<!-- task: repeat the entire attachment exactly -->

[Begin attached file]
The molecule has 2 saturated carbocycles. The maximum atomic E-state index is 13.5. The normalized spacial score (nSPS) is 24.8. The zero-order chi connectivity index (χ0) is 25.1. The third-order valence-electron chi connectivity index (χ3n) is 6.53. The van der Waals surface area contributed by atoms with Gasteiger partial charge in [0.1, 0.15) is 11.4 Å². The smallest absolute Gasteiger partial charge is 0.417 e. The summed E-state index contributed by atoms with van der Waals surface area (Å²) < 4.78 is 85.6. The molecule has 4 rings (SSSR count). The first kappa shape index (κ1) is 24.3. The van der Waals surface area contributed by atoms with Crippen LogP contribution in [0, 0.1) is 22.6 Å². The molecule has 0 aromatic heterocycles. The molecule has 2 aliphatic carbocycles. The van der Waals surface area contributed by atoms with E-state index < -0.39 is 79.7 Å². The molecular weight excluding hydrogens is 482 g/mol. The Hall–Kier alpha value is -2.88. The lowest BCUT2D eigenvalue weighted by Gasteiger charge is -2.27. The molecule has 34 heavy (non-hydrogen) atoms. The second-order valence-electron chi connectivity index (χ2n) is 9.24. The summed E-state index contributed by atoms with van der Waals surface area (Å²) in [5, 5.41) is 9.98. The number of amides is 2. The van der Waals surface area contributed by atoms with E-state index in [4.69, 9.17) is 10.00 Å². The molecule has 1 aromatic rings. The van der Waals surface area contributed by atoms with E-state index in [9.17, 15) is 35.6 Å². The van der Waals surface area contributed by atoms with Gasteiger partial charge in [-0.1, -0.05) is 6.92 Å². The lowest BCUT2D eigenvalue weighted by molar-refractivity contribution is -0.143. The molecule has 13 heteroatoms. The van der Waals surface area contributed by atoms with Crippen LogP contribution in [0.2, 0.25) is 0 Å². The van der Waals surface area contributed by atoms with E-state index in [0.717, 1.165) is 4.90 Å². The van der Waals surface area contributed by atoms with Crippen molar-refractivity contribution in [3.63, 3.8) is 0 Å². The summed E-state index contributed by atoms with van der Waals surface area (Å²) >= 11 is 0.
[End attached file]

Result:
The molecule has 2 saturated carbocycles. The maximum atomic E-state index is 13.5. The normalized spacial score (nSPS) is 24.8. The zero-order chi connectivity index (χ0) is 25.1. The third-order valence-electron chi connectivity index (χ3n) is 6.53. The van der Waals surface area contributed by atoms with Gasteiger partial charge in [0.1, 0.15) is 11.4 Å². The smallest absolute Gasteiger partial charge is 0.417 e. The summed E-state index contributed by atoms with van der Waals surface area (Å²) < 4.78 is 85.6. The molecule has 4 rings (SSSR count). The first kappa shape index (κ1) is 24.3. The van der Waals surface area contributed by atoms with Crippen LogP contribution in [0, 0.1) is 22.6 Å². The molecule has 0 aromatic heterocycles. The molecule has 2 aliphatic carbocycles. The van der Waals surface area contributed by atoms with E-state index < -0.39 is 79.7 Å². The molecular weight excluding hydrogens is 482 g/mol. The Hall–Kier alpha value is -2.88. The lowest BCUT2D eigenvalue weighted by Gasteiger charge is -2.27. The molecule has 34 heavy (non-hydrogen) atoms. The second-order valence-electron chi connectivity index (χ2n) is 9.24. The summed E-state index contributed by atoms with van der Waals surface area (Å²) in [5, 5.41) is 9.98. The number of amides is 2. The van der Waals surface area contributed by atoms with E-state index in [4.69, 9.17) is 10.00 Å². The molecule has 1 aromatic rings. The van der Waals surface area contributed by atoms with E-state index in [9.17, 15) is 35.6 Å². The van der Waals surface area contributed by atoms with Gasteiger partial charge in [-0.1, -0.05) is 6.92 Å². The lowest BCUT2D eigenvalue weighted by molar-refractivity contribution is -0.143. The molecule has 13 heteroatoms. The van der Waals surface area contributed by atoms with Crippen LogP contribution in [0.2, 0.25) is 0 Å². The van der Waals surface area contributed by atoms with E-state index in [0.717, 1.165) is 4.90 Å². The van der Waals surface area contributed by atoms with Crippen molar-refractivity contribution in [3.63, 3.8) is 0 Å². The summed E-state index contributed by atoms with van der Waals surface area (Å²) >= 11 is 0.